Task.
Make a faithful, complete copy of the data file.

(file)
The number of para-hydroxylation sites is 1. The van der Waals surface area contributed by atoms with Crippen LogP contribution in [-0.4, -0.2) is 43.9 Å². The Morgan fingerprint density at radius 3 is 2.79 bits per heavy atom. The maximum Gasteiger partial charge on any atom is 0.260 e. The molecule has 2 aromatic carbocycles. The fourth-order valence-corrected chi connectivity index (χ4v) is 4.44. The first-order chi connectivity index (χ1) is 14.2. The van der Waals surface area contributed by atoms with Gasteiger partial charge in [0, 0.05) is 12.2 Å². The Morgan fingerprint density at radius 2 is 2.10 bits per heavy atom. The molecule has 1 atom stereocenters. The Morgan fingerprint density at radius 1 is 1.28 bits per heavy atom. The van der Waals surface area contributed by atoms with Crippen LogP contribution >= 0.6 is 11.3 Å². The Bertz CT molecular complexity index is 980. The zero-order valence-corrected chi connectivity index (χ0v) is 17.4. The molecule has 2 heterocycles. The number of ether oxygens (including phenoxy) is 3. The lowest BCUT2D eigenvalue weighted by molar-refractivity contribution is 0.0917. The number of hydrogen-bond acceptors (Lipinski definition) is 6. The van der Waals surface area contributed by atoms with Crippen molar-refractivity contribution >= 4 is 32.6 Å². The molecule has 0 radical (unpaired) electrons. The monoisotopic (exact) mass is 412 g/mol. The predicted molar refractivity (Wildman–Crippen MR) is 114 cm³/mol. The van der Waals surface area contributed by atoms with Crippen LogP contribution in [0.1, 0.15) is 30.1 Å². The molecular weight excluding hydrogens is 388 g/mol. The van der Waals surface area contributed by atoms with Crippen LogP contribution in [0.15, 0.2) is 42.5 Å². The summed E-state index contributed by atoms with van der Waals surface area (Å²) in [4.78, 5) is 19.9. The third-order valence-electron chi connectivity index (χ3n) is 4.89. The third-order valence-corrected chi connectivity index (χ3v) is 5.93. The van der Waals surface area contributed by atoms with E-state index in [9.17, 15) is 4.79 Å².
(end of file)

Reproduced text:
The number of para-hydroxylation sites is 1. The van der Waals surface area contributed by atoms with Crippen LogP contribution in [-0.4, -0.2) is 43.9 Å². The Morgan fingerprint density at radius 3 is 2.79 bits per heavy atom. The maximum Gasteiger partial charge on any atom is 0.260 e. The molecule has 2 aromatic carbocycles. The fourth-order valence-corrected chi connectivity index (χ4v) is 4.44. The first-order chi connectivity index (χ1) is 14.2. The van der Waals surface area contributed by atoms with Gasteiger partial charge in [0, 0.05) is 12.2 Å². The Morgan fingerprint density at radius 2 is 2.10 bits per heavy atom. The molecule has 1 atom stereocenters. The Morgan fingerprint density at radius 1 is 1.28 bits per heavy atom. The van der Waals surface area contributed by atoms with Crippen LogP contribution >= 0.6 is 11.3 Å². The Bertz CT molecular complexity index is 980. The zero-order valence-corrected chi connectivity index (χ0v) is 17.4. The molecule has 2 heterocycles. The number of ether oxygens (including phenoxy) is 3. The lowest BCUT2D eigenvalue weighted by molar-refractivity contribution is 0.0917. The number of hydrogen-bond acceptors (Lipinski definition) is 6. The van der Waals surface area contributed by atoms with Crippen molar-refractivity contribution >= 4 is 32.6 Å². The molecule has 0 radical (unpaired) electrons. The monoisotopic (exact) mass is 412 g/mol. The predicted molar refractivity (Wildman–Crippen MR) is 114 cm³/mol. The van der Waals surface area contributed by atoms with Crippen LogP contribution in [0.1, 0.15) is 30.1 Å². The molecular weight excluding hydrogens is 388 g/mol. The van der Waals surface area contributed by atoms with Crippen LogP contribution in [0.15, 0.2) is 42.5 Å². The summed E-state index contributed by atoms with van der Waals surface area (Å²) in [4.78, 5) is 19.9. The third-order valence-electron chi connectivity index (χ3n) is 4.89. The third-order valence-corrected chi connectivity index (χ3v) is 5.93. The van der Waals surface area contributed by atoms with E-state index in [9.17, 15) is 4.79 Å².